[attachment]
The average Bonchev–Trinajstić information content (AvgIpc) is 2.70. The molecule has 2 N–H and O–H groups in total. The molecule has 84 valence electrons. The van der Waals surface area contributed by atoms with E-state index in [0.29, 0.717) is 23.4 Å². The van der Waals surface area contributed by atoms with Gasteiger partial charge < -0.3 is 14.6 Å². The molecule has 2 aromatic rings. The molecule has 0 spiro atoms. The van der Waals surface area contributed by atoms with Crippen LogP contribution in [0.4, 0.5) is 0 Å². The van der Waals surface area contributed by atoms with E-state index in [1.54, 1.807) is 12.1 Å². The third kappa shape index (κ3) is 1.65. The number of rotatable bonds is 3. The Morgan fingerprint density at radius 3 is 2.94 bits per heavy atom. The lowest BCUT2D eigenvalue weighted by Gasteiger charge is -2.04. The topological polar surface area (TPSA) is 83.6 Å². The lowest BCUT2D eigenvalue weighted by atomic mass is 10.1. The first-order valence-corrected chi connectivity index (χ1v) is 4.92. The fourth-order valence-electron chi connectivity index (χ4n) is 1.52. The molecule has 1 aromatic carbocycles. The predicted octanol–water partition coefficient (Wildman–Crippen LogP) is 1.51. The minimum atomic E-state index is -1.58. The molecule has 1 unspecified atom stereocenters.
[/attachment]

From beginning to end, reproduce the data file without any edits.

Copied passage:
The average Bonchev–Trinajstić information content (AvgIpc) is 2.70. The molecule has 2 N–H and O–H groups in total. The molecule has 84 valence electrons. The van der Waals surface area contributed by atoms with E-state index in [0.29, 0.717) is 23.4 Å². The van der Waals surface area contributed by atoms with Gasteiger partial charge < -0.3 is 14.6 Å². The molecule has 2 aromatic rings. The molecule has 0 spiro atoms. The van der Waals surface area contributed by atoms with Crippen LogP contribution in [0.4, 0.5) is 0 Å². The van der Waals surface area contributed by atoms with E-state index in [1.54, 1.807) is 12.1 Å². The third kappa shape index (κ3) is 1.65. The number of rotatable bonds is 3. The Morgan fingerprint density at radius 3 is 2.94 bits per heavy atom. The lowest BCUT2D eigenvalue weighted by Gasteiger charge is -2.04. The topological polar surface area (TPSA) is 83.6 Å². The lowest BCUT2D eigenvalue weighted by atomic mass is 10.1. The first-order valence-corrected chi connectivity index (χ1v) is 4.92. The fourth-order valence-electron chi connectivity index (χ4n) is 1.52. The molecule has 1 aromatic carbocycles. The predicted octanol–water partition coefficient (Wildman–Crippen LogP) is 1.51. The minimum atomic E-state index is -1.58. The molecule has 1 unspecified atom stereocenters.